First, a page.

To celebrate the release of Carla's book on June 10th, she is giving away a fabulous Scotland-themed gift basket including a paperback copy of Five Days in Skye, a beautiful coffee table photography book filled with images of Scotland, CDs of music that inspired the story, as well as plenty of imported British goodies for your own afternoon tea break! Enter below for your chance to win! A winner will be chosen at random and announced on her blog [] on release day.
a Rafflecopter giveaway

This week, the drawing is open to US/Canada residents.


Anonymous said...

Thanks for having me today, Tiff! It's fun to visit with other writing moms, especially Coloradoans.

I can't wait to hear from all you readers on your favorite characters and what you like about them! (Though my to-be-read pile is probably in danger of increasing exponentially...)What books can't we miss because of character awesomeness?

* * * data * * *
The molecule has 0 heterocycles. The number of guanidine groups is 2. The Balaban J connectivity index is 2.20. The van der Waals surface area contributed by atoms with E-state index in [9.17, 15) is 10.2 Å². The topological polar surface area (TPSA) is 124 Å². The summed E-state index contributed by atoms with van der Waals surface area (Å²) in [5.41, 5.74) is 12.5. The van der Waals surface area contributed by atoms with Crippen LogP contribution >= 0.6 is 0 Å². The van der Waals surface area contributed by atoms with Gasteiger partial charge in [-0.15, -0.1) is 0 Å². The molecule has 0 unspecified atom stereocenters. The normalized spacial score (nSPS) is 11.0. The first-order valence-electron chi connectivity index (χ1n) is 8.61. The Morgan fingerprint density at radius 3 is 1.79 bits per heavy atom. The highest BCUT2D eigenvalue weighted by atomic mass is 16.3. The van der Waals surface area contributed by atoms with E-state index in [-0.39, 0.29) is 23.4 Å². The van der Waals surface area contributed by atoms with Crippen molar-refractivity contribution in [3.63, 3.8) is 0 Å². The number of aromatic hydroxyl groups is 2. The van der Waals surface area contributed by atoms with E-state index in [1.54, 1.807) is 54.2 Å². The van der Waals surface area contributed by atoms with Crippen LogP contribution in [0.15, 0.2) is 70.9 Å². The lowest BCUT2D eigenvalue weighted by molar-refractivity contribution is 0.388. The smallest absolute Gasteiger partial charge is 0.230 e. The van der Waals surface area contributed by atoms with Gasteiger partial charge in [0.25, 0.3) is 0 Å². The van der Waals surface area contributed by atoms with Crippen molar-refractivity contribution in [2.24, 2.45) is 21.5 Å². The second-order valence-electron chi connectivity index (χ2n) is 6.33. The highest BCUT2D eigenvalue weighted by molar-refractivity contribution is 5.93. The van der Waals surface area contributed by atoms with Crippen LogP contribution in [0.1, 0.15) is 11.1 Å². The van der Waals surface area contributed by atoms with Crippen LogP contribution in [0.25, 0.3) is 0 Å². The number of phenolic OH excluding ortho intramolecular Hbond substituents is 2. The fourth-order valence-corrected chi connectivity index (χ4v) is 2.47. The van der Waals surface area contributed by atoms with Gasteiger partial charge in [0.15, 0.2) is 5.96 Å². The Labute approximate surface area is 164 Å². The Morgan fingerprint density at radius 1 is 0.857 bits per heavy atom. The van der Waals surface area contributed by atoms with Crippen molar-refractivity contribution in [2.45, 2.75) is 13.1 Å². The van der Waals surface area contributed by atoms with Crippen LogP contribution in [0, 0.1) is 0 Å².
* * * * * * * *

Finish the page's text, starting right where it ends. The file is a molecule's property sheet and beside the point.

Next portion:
Heather Day Gilbert said...

Oh my word, a topic near and dear to my heart. I can't stand canned characters who are too good to be believable, myself. Fave flawed characters? Scarlett O'Hara. Anna Karenina. Becky Sharpe (Vanity Fair). THOSE are the characters that stick with me over time. The perfect characters, I forget their names the next week. Glad that's the way you write, Carla. And I'd love to win--my email is heatherdaygilbert (at) gmail (dot) com.

Anonymous said...

Thanks for playing, Heather! I love Scarlett myself. The things that make her unlikeable at times are the ones that make her so memorable.